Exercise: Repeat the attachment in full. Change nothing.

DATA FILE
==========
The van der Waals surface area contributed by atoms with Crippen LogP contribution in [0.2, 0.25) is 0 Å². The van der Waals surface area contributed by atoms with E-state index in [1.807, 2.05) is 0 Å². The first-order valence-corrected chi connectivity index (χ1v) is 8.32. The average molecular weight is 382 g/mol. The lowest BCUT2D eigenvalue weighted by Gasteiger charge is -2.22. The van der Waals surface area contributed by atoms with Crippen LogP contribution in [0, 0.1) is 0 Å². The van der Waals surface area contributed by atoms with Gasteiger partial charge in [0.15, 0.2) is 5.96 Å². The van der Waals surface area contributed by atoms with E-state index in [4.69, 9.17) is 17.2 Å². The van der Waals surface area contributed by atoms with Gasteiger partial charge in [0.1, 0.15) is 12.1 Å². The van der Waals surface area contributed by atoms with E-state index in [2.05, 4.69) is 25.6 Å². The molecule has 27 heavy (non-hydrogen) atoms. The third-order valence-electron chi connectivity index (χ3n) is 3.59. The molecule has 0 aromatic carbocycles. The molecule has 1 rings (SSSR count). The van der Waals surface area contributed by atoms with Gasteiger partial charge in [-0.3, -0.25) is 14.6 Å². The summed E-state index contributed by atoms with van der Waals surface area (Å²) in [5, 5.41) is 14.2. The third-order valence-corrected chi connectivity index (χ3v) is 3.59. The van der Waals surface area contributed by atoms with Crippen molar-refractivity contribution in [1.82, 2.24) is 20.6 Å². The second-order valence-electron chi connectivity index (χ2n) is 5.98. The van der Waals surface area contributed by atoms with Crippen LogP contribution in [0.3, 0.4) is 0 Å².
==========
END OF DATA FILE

The van der Waals surface area contributed by atoms with Crippen LogP contribution in [0.2, 0.25) is 0 Å². The van der Waals surface area contributed by atoms with E-state index in [1.807, 2.05) is 0 Å². The first-order valence-corrected chi connectivity index (χ1v) is 8.32. The average molecular weight is 382 g/mol. The lowest BCUT2D eigenvalue weighted by Gasteiger charge is -2.22. The van der Waals surface area contributed by atoms with Crippen LogP contribution in [0, 0.1) is 0 Å². The van der Waals surface area contributed by atoms with Gasteiger partial charge in [0.15, 0.2) is 5.96 Å². The van der Waals surface area contributed by atoms with E-state index in [4.69, 9.17) is 17.2 Å². The van der Waals surface area contributed by atoms with Gasteiger partial charge in [0.1, 0.15) is 12.1 Å². The van der Waals surface area contributed by atoms with E-state index in [2.05, 4.69) is 25.6 Å². The molecule has 27 heavy (non-hydrogen) atoms. The third-order valence-electron chi connectivity index (χ3n) is 3.59. The molecule has 0 aromatic carbocycles. The molecule has 1 rings (SSSR count). The van der Waals surface area contributed by atoms with Gasteiger partial charge in [-0.3, -0.25) is 14.6 Å². The summed E-state index contributed by atoms with van der Waals surface area (Å²) in [5, 5.41) is 14.2. The third-order valence-corrected chi connectivity index (χ3v) is 3.59. The van der Waals surface area contributed by atoms with Crippen molar-refractivity contribution in [1.82, 2.24) is 20.6 Å². The second-order valence-electron chi connectivity index (χ2n) is 5.98. The van der Waals surface area contributed by atoms with Crippen LogP contribution in [0.3, 0.4) is 0 Å².